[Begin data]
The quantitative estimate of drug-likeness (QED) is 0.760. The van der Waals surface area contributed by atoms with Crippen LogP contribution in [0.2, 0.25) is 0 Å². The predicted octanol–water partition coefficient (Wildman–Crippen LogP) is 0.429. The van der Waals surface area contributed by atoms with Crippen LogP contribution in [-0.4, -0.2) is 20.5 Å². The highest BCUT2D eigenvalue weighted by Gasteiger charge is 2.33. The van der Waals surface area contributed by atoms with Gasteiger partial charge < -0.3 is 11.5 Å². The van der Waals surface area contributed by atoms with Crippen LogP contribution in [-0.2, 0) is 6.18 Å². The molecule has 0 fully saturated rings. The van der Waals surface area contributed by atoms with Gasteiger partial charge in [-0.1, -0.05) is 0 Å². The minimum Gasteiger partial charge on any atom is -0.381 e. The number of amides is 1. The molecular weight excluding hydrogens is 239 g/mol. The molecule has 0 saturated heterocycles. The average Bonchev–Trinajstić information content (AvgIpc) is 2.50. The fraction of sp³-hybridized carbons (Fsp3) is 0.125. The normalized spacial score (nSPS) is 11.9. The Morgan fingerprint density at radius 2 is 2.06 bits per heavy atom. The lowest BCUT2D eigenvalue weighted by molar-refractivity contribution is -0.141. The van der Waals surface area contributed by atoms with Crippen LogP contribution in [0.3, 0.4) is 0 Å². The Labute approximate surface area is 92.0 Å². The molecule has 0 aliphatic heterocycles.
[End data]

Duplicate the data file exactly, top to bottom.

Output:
The quantitative estimate of drug-likeness (QED) is 0.760. The van der Waals surface area contributed by atoms with Crippen LogP contribution in [0.2, 0.25) is 0 Å². The predicted octanol–water partition coefficient (Wildman–Crippen LogP) is 0.429. The van der Waals surface area contributed by atoms with Crippen LogP contribution in [-0.4, -0.2) is 20.5 Å². The highest BCUT2D eigenvalue weighted by Gasteiger charge is 2.33. The van der Waals surface area contributed by atoms with Gasteiger partial charge < -0.3 is 11.5 Å². The van der Waals surface area contributed by atoms with Crippen LogP contribution in [-0.2, 0) is 6.18 Å². The molecule has 0 fully saturated rings. The van der Waals surface area contributed by atoms with Gasteiger partial charge in [-0.1, -0.05) is 0 Å². The minimum Gasteiger partial charge on any atom is -0.381 e. The number of amides is 1. The molecular weight excluding hydrogens is 239 g/mol. The molecule has 0 saturated heterocycles. The average Bonchev–Trinajstić information content (AvgIpc) is 2.50. The fraction of sp³-hybridized carbons (Fsp3) is 0.125. The normalized spacial score (nSPS) is 11.9. The Morgan fingerprint density at radius 2 is 2.06 bits per heavy atom. The lowest BCUT2D eigenvalue weighted by molar-refractivity contribution is -0.141. The van der Waals surface area contributed by atoms with Crippen LogP contribution in [0.3, 0.4) is 0 Å². The Labute approximate surface area is 92.0 Å². The molecule has 0 aliphatic heterocycles.